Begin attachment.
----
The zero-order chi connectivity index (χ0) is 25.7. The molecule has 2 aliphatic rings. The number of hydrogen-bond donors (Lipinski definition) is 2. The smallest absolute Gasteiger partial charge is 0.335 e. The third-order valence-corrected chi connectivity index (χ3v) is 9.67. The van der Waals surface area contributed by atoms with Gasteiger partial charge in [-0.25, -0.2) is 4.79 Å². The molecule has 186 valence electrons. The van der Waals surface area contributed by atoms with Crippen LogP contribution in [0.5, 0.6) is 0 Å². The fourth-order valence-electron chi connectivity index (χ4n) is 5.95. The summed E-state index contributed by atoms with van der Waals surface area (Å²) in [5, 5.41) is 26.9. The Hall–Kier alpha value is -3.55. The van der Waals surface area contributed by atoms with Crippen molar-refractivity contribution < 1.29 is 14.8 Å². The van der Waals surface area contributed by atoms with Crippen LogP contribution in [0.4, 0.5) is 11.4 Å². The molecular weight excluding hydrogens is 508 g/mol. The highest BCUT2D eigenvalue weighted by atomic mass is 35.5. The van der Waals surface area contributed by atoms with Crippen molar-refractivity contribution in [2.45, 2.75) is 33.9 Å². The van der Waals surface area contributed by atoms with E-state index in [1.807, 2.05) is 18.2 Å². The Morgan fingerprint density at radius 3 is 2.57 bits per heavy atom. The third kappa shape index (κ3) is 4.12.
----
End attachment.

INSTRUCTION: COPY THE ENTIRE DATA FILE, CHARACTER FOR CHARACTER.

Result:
The zero-order chi connectivity index (χ0) is 25.7. The molecule has 2 aliphatic rings. The number of hydrogen-bond donors (Lipinski definition) is 2. The smallest absolute Gasteiger partial charge is 0.335 e. The third-order valence-corrected chi connectivity index (χ3v) is 9.67. The van der Waals surface area contributed by atoms with Gasteiger partial charge in [-0.25, -0.2) is 4.79 Å². The molecule has 186 valence electrons. The van der Waals surface area contributed by atoms with Crippen LogP contribution in [0.5, 0.6) is 0 Å². The fourth-order valence-electron chi connectivity index (χ4n) is 5.95. The summed E-state index contributed by atoms with van der Waals surface area (Å²) in [5, 5.41) is 26.9. The Hall–Kier alpha value is -3.55. The van der Waals surface area contributed by atoms with Crippen molar-refractivity contribution < 1.29 is 14.8 Å². The van der Waals surface area contributed by atoms with Crippen LogP contribution in [0.4, 0.5) is 11.4 Å². The molecular weight excluding hydrogens is 508 g/mol. The highest BCUT2D eigenvalue weighted by atomic mass is 35.5. The van der Waals surface area contributed by atoms with Crippen molar-refractivity contribution in [2.45, 2.75) is 33.9 Å². The van der Waals surface area contributed by atoms with E-state index in [1.807, 2.05) is 18.2 Å². The Morgan fingerprint density at radius 3 is 2.57 bits per heavy atom. The third kappa shape index (κ3) is 4.12.